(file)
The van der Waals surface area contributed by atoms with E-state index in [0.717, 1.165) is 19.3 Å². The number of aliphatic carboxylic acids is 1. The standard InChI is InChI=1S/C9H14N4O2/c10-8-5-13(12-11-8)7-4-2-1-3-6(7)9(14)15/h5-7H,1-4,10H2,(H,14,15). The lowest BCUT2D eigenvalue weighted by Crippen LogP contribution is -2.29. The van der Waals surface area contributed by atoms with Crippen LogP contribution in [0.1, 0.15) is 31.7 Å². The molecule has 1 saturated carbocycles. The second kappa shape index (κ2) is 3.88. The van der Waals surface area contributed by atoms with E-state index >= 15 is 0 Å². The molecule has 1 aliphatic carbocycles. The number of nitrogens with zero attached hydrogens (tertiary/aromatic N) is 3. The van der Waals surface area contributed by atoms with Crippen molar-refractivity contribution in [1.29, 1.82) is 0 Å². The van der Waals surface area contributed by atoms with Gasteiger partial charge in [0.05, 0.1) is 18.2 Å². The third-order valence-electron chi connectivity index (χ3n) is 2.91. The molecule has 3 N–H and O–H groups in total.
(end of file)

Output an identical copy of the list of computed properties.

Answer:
The van der Waals surface area contributed by atoms with E-state index in [0.717, 1.165) is 19.3 Å². The number of aliphatic carboxylic acids is 1. The standard InChI is InChI=1S/C9H14N4O2/c10-8-5-13(12-11-8)7-4-2-1-3-6(7)9(14)15/h5-7H,1-4,10H2,(H,14,15). The lowest BCUT2D eigenvalue weighted by Crippen LogP contribution is -2.29. The van der Waals surface area contributed by atoms with Crippen LogP contribution in [0.1, 0.15) is 31.7 Å². The molecule has 1 saturated carbocycles. The second kappa shape index (κ2) is 3.88. The van der Waals surface area contributed by atoms with E-state index >= 15 is 0 Å². The molecule has 1 aliphatic carbocycles. The number of nitrogens with zero attached hydrogens (tertiary/aromatic N) is 3. The van der Waals surface area contributed by atoms with Crippen molar-refractivity contribution in [1.29, 1.82) is 0 Å². The van der Waals surface area contributed by atoms with Gasteiger partial charge in [0.05, 0.1) is 18.2 Å². The third-order valence-electron chi connectivity index (χ3n) is 2.91. The molecule has 3 N–H and O–H groups in total.